You don’t want to work in just one field of science. You’re the type of person who wants it all.
About Chemical Engineering
Chemical engineering pairs the principals of chemistry, physics, and biology with the design skills of an engineer. As a chemical engineer, you will be able to contribute to society through research, process or product development, pollution control, energy studies, and so much more.
The biomolecular concentration provides insight into the roles chemical engineers play in engineering biological systems. Optimization of industrial biological processes involves many of the same techniques as traditional chemical processes, such as separations, product purification, and reactor design. In this concentration, you can strengthen your biology background by taking advanced courses in biological engineering and biology. Additionally, you will take biomolecular courses in chemical engineering in which you will learn about kinetics of bioreactors, DNA manipulation, protein engineering for enhanced industrial utility, and many other topics.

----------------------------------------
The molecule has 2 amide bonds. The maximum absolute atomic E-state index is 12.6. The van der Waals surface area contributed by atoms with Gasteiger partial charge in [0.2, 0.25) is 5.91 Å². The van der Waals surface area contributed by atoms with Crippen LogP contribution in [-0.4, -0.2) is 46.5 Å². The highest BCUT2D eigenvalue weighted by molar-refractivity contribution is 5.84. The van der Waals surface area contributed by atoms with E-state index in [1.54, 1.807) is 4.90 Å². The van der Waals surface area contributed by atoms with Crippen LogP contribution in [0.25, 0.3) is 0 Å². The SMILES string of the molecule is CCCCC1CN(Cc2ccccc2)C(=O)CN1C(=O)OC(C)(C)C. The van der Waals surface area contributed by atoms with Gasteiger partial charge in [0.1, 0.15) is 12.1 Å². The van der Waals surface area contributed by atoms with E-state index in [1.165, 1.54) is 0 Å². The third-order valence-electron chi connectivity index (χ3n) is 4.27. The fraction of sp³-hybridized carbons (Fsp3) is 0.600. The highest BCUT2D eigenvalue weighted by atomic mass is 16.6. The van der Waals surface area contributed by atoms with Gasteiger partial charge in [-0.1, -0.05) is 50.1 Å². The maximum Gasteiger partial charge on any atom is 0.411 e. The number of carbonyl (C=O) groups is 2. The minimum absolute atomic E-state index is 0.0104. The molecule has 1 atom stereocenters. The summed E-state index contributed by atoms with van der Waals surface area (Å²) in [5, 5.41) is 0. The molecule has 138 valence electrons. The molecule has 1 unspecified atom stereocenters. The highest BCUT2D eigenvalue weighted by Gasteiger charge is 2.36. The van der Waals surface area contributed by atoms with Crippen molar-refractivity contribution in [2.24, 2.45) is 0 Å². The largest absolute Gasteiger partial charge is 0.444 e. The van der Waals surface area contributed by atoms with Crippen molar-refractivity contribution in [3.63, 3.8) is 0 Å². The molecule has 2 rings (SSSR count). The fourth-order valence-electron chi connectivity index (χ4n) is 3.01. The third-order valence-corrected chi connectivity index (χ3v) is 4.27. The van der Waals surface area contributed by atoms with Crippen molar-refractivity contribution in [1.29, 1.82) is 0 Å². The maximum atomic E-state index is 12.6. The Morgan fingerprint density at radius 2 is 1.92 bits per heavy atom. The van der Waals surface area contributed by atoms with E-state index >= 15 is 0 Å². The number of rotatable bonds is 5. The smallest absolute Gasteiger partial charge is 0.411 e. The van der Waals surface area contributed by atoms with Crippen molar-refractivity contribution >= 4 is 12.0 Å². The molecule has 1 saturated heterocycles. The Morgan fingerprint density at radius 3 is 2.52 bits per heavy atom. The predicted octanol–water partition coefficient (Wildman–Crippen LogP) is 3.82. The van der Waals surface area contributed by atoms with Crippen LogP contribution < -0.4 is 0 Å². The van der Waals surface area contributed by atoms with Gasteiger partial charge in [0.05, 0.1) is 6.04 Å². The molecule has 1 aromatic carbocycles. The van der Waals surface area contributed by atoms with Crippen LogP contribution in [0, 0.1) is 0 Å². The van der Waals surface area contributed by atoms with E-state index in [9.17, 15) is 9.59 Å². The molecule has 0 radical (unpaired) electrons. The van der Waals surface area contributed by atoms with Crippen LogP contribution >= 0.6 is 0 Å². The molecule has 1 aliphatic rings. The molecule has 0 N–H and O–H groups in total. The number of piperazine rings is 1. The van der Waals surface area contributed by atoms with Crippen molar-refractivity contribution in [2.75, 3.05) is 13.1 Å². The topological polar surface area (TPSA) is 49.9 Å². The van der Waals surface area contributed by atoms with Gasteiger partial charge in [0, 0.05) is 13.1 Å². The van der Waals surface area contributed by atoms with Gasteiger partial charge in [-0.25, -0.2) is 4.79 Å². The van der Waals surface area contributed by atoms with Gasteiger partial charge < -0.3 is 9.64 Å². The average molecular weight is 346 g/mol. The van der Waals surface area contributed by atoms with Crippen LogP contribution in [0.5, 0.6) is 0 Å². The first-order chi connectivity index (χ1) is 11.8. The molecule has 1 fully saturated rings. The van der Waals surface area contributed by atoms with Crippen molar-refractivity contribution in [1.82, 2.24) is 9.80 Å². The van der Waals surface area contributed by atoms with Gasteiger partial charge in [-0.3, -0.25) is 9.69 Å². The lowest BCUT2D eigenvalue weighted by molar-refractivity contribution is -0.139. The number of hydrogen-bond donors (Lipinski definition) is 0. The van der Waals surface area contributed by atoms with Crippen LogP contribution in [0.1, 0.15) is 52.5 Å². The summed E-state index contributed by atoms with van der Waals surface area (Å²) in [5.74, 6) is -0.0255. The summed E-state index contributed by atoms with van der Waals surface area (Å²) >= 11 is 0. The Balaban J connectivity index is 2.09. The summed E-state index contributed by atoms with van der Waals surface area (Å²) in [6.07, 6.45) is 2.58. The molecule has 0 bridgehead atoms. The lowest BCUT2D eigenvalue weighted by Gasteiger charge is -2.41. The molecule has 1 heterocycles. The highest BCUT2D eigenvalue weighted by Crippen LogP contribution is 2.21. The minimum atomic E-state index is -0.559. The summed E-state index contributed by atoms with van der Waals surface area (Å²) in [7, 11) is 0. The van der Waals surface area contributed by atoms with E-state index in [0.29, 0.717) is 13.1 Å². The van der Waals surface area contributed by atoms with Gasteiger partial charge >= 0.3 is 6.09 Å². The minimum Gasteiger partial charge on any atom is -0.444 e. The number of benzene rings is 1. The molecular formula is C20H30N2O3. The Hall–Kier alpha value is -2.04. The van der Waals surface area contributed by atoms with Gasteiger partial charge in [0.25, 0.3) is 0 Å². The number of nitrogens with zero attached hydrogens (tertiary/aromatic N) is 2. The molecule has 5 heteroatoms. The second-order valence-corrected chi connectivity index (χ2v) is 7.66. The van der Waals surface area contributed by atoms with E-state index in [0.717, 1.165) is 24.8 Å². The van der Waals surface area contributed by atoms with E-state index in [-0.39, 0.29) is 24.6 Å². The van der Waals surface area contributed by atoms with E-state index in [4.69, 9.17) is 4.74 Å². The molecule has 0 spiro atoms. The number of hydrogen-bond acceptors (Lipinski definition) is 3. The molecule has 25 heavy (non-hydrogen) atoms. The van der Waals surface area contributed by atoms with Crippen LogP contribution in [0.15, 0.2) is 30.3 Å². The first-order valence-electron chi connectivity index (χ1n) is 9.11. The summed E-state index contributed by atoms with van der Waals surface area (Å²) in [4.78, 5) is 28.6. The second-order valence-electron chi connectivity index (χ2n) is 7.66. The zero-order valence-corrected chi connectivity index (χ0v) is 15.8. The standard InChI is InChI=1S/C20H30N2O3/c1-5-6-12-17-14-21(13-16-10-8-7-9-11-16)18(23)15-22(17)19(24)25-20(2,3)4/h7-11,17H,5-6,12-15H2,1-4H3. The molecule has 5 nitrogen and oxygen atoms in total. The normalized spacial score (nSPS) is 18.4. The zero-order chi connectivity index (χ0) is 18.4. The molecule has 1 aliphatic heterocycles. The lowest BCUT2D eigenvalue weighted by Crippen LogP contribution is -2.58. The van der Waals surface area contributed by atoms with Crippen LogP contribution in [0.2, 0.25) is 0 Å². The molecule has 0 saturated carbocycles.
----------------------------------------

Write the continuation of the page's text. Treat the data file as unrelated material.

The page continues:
The environmental concentration provides an understanding of the relationships between nature and chemicals, including their feedstocks, processing, and ultimate fate in the environment. Courses in this concentration focus on sustainability in the chemical and process industries, transport of chemicals in the environment (including air, water, and soils), atmospheric reactions, and the balance between industry and environment in large and small systems.
The materials concentration provides an understanding of materials processing and properties as they relate to chemical engineering. For example, courses in heterogeneous catalysis consider how catalyst performance is associated with material properties at the atomic level. Likewise, the program provides insights into how the properties of materials are determined by chemical processing. For example, it is important to understand how precursor materials affect the properties of various products, plastics, or other advanced materials, such as alloys, ceramics, and semiconductors. Other courses include topics related to metal reliability and corrosion as they relate to chemical engineering.
This school offers programs in:
Last updated December 10, 2017